Democratic presidential frontrunner Joe Biden reportedly told aides that he plans to only serve one term if elected in 2020.
Four anonymous sources close to the Biden campaign told Politico that it is "virtually inconceivable" that the 77-year-old former vice president would seek a second term in the 2024 election. "If Biden is elected," one campaign adviser said, "he's going to be 82 years old in four years and he won't be running for reelection."
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The sources told Politico that the former vice president has ruled out publicly promising to only serve one term, calling an open declaration a "nonstarter" and a "gimmick." Instead, Biden plans on "quietly indicating that he will almost certainly not run for a second term while declining to make a promise."
That reporting matches what Biden himself told the Associated Press in October when asked if he would commit to a single term. "I feel good and all I can say is, watch me, you'll see," he said. "It doesn't mean I would run a second term. I'm not going to make that judgment at this moment."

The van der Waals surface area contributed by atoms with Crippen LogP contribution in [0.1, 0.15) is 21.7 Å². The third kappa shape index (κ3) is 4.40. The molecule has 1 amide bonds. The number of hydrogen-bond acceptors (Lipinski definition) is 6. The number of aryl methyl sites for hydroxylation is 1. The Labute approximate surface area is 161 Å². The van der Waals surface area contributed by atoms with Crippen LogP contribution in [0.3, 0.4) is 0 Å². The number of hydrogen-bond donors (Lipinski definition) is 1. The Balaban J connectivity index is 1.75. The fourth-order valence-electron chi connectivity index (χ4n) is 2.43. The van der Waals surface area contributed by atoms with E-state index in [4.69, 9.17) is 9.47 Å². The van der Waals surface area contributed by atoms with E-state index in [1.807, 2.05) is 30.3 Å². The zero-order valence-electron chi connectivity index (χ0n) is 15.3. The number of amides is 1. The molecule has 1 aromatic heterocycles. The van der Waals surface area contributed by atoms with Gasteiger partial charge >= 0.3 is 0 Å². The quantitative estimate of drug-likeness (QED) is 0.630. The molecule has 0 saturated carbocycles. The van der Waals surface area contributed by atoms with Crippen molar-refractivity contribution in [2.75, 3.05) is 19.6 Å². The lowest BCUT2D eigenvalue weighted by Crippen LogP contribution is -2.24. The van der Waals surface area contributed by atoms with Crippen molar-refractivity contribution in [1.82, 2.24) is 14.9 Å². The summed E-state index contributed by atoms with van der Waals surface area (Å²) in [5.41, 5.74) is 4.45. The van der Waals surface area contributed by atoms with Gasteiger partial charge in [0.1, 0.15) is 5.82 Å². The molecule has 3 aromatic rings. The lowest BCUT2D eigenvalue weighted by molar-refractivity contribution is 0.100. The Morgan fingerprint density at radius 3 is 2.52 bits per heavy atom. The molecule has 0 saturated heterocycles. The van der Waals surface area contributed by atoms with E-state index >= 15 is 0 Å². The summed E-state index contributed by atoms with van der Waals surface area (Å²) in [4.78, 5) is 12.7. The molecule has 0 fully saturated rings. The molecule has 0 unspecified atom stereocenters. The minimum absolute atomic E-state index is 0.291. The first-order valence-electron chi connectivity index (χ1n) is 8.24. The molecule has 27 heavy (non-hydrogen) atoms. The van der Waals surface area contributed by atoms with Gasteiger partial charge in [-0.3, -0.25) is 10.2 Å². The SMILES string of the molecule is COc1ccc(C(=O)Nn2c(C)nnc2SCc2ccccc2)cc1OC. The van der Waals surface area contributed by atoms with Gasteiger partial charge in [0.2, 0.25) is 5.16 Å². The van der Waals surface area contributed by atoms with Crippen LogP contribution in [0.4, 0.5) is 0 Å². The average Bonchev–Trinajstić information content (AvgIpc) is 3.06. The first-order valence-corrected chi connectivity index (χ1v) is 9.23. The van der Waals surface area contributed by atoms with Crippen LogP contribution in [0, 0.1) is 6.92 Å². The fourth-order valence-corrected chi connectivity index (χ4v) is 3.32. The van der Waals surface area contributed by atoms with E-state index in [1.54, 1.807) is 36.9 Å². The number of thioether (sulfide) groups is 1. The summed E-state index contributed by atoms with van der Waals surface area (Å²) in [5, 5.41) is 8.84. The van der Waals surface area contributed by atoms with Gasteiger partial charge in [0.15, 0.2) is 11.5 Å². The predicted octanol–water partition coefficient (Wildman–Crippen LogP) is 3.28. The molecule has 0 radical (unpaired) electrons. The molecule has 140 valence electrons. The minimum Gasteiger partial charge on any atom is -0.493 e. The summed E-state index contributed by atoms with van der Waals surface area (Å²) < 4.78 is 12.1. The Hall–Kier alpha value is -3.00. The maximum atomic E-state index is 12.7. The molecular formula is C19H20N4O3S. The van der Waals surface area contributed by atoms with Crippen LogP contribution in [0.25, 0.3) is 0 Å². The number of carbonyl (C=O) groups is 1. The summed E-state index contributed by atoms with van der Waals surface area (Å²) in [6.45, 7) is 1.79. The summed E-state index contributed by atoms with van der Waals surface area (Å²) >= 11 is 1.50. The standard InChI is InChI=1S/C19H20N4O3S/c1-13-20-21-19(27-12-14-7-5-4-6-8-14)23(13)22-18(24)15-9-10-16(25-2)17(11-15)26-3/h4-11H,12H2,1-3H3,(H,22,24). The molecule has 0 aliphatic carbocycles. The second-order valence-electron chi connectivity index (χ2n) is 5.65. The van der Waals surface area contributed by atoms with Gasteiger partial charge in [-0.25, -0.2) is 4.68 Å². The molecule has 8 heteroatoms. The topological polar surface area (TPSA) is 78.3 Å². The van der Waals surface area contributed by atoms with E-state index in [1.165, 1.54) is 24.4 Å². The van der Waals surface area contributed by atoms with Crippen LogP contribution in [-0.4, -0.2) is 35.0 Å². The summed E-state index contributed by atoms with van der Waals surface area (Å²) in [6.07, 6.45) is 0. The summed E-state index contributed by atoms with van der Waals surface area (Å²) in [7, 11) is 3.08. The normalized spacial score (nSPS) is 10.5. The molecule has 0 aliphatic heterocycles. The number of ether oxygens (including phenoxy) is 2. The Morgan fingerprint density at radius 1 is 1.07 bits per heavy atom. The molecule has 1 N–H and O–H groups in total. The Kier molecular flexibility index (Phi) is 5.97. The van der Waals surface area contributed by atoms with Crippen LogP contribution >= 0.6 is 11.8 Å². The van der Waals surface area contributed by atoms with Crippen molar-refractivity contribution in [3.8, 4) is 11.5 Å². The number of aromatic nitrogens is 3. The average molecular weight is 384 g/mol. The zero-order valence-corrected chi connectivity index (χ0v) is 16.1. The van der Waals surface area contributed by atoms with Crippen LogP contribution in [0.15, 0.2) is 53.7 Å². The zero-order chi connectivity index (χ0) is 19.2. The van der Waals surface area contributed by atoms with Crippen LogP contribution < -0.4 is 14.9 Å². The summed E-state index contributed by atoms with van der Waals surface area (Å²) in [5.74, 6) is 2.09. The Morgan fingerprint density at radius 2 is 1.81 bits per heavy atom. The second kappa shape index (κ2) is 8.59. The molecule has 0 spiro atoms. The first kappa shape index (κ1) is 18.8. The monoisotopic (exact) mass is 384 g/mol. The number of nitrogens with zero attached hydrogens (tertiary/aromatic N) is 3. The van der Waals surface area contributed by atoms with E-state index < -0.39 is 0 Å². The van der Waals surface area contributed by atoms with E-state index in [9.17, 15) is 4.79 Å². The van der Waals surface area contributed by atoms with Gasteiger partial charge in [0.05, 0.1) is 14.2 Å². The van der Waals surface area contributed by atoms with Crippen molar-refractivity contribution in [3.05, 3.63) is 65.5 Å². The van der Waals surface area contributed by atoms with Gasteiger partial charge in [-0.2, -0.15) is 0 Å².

The Politico report comes four years after CNN's Carl Bernstein reported that Biden was considering making a single-term pledge if he entered the 2016 race. "One thing that I keep hearing about Biden is that if he were to declare and say, because age is such a problem for him if he does, I want to be a one-term president," Bernstein said.
Republican presidential candidates Bob Dole and John McCain both considered making the pledge to assuage concerns about their age, though neither ultimately made such a decision.